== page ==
We Found It: The Stupidest Running Gadget Ever Made

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Next to the Hudson River during my short fling with the DetoxAir filter.Kit Fox

My relationship with the DetoxAir filter began like many I’d had before: Excessive slobber and heavy breathing. Except, there was no romance between me and the plastic, curved cuboid about the size of a pack of gum. On the southern tip of Manhattan in the mid-morning work rush, I kept my eyes open as our lips touched—mine of flesh, its of flimsy gray rubber. Saliva began to dribble down my chin after two minutes. The moment, after five minutes, when I had to slither and dart my tongue around the edges of the mouthpiece to break through a film of thick mucus, I knew…. Things just weren’t going to work out between us.

My morning runs usually go up the west side of Manhattan. I cross busy intersections, weaving between exhaust pipes that spew toxins straight to my face. Frequently, I run right over subway grates that emit mystery smoke. I breathe through it all, deeply, intent on getting oxygen to my lungs so I can run faster and longer. I fully realize the pollution is horrible for me.

The DetoxAir filter is supposed to solve this problem and make city running healthy again. “Clean Breathing ON THE GO,” it proclaims on the homepage. The device has a patent and includes a HEPA filter, which according to its website, blocks 99.97 percent of the toxins trying to kill me.

I could eviscerate the product for how it looks (like someone glued a bike headlight to a pacifier). How 50 percent of the people I passed on the waterfront path in the financial district turned their heads as I passed, hoping if I did something crazy they wouldn’t be involved. How, when I looked straight in the eyes of a construction worker in Battery Park, his surly gaze almost spoke to me, saying, “See this guy here, this is why all runners are stupid.”

But I won’t critique the looks, because I am a runner. I willingly wear stretchy polymer tights in public when it dips below 20 degrees. I also wear these shorts, and love them. I don’t really give an eff what I look like when I run. The problem with the DetoxAir filter is not how it looks.

The problem is that it ignores one very basic, very important, facet of human biology. We also breathe through our nose. Nowhere (I could find) does the website, the glorious marketing video, the Facebook page, or the packaging mention this. How did this question not come up during the very first meetings about the design?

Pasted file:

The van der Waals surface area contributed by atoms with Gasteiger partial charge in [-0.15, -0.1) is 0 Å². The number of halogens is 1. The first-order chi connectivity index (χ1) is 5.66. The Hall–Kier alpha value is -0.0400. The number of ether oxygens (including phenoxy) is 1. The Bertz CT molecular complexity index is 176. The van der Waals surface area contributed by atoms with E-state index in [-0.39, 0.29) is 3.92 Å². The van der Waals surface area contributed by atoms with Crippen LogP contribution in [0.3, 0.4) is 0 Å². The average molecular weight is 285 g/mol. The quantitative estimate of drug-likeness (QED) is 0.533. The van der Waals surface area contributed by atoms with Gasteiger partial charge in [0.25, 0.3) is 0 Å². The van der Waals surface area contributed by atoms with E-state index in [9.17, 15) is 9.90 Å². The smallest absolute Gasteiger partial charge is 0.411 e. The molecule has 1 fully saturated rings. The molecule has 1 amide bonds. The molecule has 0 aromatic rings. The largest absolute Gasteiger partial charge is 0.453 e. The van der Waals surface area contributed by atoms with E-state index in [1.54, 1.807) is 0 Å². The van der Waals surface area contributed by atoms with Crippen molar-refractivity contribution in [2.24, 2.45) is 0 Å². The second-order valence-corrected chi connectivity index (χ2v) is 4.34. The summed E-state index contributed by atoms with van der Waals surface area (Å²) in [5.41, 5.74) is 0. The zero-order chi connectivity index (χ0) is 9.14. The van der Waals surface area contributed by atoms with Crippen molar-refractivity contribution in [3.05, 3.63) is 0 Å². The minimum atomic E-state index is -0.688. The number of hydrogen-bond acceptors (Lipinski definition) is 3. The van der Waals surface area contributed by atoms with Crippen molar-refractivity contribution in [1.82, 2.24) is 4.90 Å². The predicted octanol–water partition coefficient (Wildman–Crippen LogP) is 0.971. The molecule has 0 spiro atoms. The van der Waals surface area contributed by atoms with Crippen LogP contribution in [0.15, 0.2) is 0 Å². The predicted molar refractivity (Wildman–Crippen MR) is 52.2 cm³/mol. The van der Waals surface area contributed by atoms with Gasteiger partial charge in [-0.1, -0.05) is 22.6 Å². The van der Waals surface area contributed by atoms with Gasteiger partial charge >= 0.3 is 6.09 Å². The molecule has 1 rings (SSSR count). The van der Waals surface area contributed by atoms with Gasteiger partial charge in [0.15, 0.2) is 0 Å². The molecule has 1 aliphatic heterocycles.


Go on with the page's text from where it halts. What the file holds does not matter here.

Well, perhaps it did. I imagine an intern—we’ll call him Neil—meekly raised his hand from the corner of some tiny conference room and quietly asked, “Umm, excuse me? But… is there some way we could cover the nose, too?” Except intern Neil was an intern. They ignored him and charged ahead.

Which is how, around mile 1 of my run, I became very conscious of how much air my nose was sucking up.

Is this going to kill me? Shouldn’t all the air go though the filter? Wait, I am smelling garbage and carbon monoxide, what is happening to my lungs?

At one point, I tried closing the passageway in my throat so that I only breathed through my mouth—the same way I do as I walk through the urine-soaked 49th street station after 12 a.m. on Friday nights. It is very hard to run like this. I lasted for 25 seconds before I needed to take a deep, nasally breath. But these pollutants! They might kill me!

I was stressed, I was slobbering, and my breathing sounded like Darth Vader with the flu. The microscopic holes in which the dirty air is supposed to transform into country-clean air restricts the flow. It, in some ways, felt like I was running with a cheesecloth taped over my mouth.

For the last half mile of the 4 mile route, I decided—like any good scientist—to run without the DetoxAir filter. A control test, if you will. I pulled the rubber lips out of my mouth. A string of salvia dripped down past my chin.

And it felt like, well… It felt like a breath of fresh air. Sure, that air probably wasn’t fresh. It had carbon monoxide particles and airborne viral organisms and construction dust and a cloud of things that will one day give me cancer.

But a slight, cool breeze rustled my hair off the Hudson River. I took a deep, filter-free inhale and felt better. That’s when I decided to break up with my DetoxAir filter. At least it wasn’t the worst relationship I’ve ever had.

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